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Yesterday saw executives from Starbucks, Google and Amazon receive a grilling from UK lawmakers, who are accusing the companies of not paying enough tax in Britain.
The head of Google UK and top managers from Starbucks and Amazon were invited to appear infront of Britain's Public Accounts Committee (PAC), which is charged with monitoring government financial affairs, invited the companies to give evidence amid mounting public and political concern about tax avoidance by big international companies.
Starbucks admitted the Dutch government had granted a special tax deal on its European headquarters, which receives royalty payments from its UK business.
Starbucks has paid no corporation, or income, tax in Britain in the past three years and had paid only 8.6 million pounds since 1998. Reporting a taxable profit only once in its 15 years of operating in the UK.
Over this period it sold 3.1 billion pounds worth of coffee, prompting criticism from politicians and media commentators.
Amazon and Google also confirmed they used favourable European tax jurisdictions for their UK businesses.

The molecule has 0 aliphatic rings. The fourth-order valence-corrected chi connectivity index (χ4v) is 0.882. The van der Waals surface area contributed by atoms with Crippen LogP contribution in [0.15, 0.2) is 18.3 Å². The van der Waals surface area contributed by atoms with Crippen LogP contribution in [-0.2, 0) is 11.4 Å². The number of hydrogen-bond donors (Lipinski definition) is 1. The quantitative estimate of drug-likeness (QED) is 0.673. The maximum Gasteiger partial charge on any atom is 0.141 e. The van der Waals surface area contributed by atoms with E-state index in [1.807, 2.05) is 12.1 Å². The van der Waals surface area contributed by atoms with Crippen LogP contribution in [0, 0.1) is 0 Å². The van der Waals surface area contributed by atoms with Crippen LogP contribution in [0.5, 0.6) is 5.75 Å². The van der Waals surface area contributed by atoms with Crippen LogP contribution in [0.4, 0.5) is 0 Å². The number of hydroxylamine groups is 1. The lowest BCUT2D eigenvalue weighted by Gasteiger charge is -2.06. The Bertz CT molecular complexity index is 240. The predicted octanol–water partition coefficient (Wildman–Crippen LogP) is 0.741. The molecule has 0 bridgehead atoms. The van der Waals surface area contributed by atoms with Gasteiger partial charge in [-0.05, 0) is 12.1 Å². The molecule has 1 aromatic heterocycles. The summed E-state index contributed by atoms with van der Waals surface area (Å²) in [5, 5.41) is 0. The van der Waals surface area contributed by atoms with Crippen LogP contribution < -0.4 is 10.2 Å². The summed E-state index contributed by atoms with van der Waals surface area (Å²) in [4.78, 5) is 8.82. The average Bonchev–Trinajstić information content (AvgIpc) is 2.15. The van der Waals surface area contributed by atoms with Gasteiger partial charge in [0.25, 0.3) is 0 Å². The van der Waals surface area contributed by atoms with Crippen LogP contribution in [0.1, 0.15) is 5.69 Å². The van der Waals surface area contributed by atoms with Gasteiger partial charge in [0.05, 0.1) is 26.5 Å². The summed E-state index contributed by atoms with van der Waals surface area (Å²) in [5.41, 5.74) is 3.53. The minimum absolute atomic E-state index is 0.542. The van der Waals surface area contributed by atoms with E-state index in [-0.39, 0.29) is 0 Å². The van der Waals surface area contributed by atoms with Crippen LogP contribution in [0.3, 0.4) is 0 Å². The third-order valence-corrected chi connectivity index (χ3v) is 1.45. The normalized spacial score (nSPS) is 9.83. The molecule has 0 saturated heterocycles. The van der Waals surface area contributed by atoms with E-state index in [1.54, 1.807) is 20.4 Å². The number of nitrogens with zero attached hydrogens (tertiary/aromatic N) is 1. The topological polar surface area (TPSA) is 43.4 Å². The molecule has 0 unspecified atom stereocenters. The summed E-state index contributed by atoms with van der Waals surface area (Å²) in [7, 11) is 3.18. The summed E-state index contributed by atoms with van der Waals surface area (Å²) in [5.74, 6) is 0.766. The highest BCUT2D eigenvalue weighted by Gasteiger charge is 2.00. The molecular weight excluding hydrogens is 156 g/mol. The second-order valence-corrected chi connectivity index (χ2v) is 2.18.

Amazon admitted receiving a $252 million back tax claim from the French tax authority in September, related to its practice of channeling European sales through Luxembourg. The company said it was fighting the claim, referred to by an Amazon official at the hearing.
Members of the committee repeatedly criticized Andrew Cecil, Brussels-based Director of Public Policy for internet retailer Amazon, for failing to answer questions about the group's operations.
Cecil declined several times to tell the committee the level of Amazon's sales in the UK. "We have not disclosed those figures ever publicly," he said.
However, Amazon's annual reports do disclose this figure. The most recent regulatory filing gave UK revenues as 11-15 percent of total sales in 2011, an amount equal to $5.3 to $7.2 billion.
Matt Brittin, Google Vice President for Sales and Operations, Northern and Central Europe, acknowledged the company did cut its tax bill by channelling profits from European sales through Bermuda but said this was perfectly legal.
Google's filings show it had $4 billion of sales in the UK last year, but despite having a group-wide profit margin of 33%, its main UK unit reported a loss in 2011 and 2010. It had a tax charge of just 3.4 million pounds in 2011.
For more information on the UK retail market, see the latest research: UK Retail Reports
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